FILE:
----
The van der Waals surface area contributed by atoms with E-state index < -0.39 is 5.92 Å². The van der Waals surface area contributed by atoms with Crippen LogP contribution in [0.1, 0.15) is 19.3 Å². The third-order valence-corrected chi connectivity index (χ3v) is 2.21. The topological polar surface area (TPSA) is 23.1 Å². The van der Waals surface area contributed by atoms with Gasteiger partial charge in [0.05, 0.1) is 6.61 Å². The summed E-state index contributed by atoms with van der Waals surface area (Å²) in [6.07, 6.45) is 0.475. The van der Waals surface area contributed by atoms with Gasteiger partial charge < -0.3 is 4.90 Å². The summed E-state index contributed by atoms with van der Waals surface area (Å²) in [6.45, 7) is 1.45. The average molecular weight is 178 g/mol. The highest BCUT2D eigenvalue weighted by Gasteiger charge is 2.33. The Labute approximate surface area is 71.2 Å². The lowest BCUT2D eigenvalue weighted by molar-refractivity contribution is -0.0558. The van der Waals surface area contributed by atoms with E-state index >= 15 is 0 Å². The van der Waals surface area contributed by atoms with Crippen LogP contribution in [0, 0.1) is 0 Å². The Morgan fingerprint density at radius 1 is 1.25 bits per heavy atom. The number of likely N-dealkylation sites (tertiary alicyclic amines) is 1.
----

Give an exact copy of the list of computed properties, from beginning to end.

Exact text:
The van der Waals surface area contributed by atoms with E-state index < -0.39 is 5.92 Å². The van der Waals surface area contributed by atoms with Crippen LogP contribution in [0.1, 0.15) is 19.3 Å². The third-order valence-corrected chi connectivity index (χ3v) is 2.21. The topological polar surface area (TPSA) is 23.1 Å². The van der Waals surface area contributed by atoms with Gasteiger partial charge in [0.05, 0.1) is 6.61 Å². The summed E-state index contributed by atoms with van der Waals surface area (Å²) in [6.07, 6.45) is 0.475. The van der Waals surface area contributed by atoms with Gasteiger partial charge < -0.3 is 4.90 Å². The summed E-state index contributed by atoms with van der Waals surface area (Å²) in [6.45, 7) is 1.45. The average molecular weight is 178 g/mol. The highest BCUT2D eigenvalue weighted by Gasteiger charge is 2.33. The Labute approximate surface area is 71.2 Å². The lowest BCUT2D eigenvalue weighted by molar-refractivity contribution is -0.0558. The van der Waals surface area contributed by atoms with E-state index >= 15 is 0 Å². The van der Waals surface area contributed by atoms with Crippen LogP contribution in [0, 0.1) is 0 Å². The Morgan fingerprint density at radius 1 is 1.25 bits per heavy atom. The number of likely N-dealkylation sites (tertiary alicyclic amines) is 1.